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Global ocean heat has hit a new record every single day for the last year

The world’s oceans have now experienced an entire year of unprecedented heat, with a new temperature record broken every day, new data shows.

Global ocean surface temperatures started breaking daily records in mid-March last year, according to data from the National Oceanic and Atmospheric Administration (NOAA) and the University of Maine’s Climate Reanalyzer, fueling concerns for marine life and extreme weather across the planet.

“The amplitude by which previous sea surface temperature records were beaten in 2023, and now again in 2024, is remarkable,” said Joel Hirschi, associate head of marine systems modeling at the National Oceanography Centre in the UK.

Scientists have said ocean heat is being supercharged by human-caused global warming, boosted by El Niño, a natural climate pattern marked by higher-than-average ocean temperatures.

The main consequences are on marine life and global weather. Global ocean warmth can add more power to hurricanes and other extreme weather events, including scorching heat waves and intense rainfall.

High ocean temperatures are already proving catastrophic for coral. Australia’s Great Barrier Reef is experiencing its seventh mass bleaching event, authorities announced in March following aerial surveys.

Bleaching occurs when heat-stressed corals release the algae that live in their tissue and provide their food source. If ocean temperatures remain too high for too long, the coral can starve and die.

Data from NOAA’s Coral Reef Watch tool shows that the problem goes well beyond Australia, and that the world could face a fourth global mass coral bleaching event in the next few months.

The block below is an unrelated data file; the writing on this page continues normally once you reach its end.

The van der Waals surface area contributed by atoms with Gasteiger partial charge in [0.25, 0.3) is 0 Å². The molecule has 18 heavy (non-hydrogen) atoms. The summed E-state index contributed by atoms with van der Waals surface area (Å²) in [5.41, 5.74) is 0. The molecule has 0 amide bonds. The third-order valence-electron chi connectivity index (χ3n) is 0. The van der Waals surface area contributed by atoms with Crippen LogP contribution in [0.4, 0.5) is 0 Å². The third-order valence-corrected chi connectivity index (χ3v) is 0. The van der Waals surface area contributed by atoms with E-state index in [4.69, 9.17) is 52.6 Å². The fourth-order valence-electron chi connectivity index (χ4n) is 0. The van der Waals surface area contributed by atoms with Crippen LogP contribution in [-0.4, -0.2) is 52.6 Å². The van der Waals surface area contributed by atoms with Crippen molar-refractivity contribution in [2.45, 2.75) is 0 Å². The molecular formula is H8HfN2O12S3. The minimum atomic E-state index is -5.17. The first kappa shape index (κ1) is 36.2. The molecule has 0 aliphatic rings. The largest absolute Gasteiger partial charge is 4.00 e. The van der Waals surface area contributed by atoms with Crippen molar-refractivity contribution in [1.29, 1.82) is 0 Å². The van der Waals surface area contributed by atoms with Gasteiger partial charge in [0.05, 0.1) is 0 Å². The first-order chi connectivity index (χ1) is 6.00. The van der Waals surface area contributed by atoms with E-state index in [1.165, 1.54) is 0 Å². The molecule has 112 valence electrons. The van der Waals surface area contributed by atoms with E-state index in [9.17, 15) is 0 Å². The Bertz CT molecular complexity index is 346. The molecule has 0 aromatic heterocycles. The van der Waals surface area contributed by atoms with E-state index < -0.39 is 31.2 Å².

Ocean heat sets the stage for more ferocious hurricanes. “The warmer the ocean, the more energy to fuel storms is available,” said Karina von Schuckmann, an oceanographer at Mercator Ocean International in France.

Temperatures have been unprecedented in the North Atlantic, an area of ocean key to hurricane formation, surprising some scientists, who are still trying to unpick the exact causes.

If very high ocean temperatures continue into the second half of 2024 and a La Niña event develops — El Niño’s counterpart that tends to amplify Atlantic hurricane season — “this would increase the risk of a very active hurricane season,” Hirschi said.

El Niño is weakening and predicted to dissipate over the next few months, which could level off the record ocean temperatures, especially if the cooling effects of La Niña replace it.

“In the past, surface temperature values have decreased after the passage of El Niño,” Schuckmann said. But, she added, it’s currently impossible to predict when ocean heat will drop below record levels.

While natural climate variability will cause ocean temperatures to fluctuate, over the long term, NOAA’s Johnson said, we should expect them to “continue to break records as long as greenhouse gas concentrations in the atmosphere continue to rise.”

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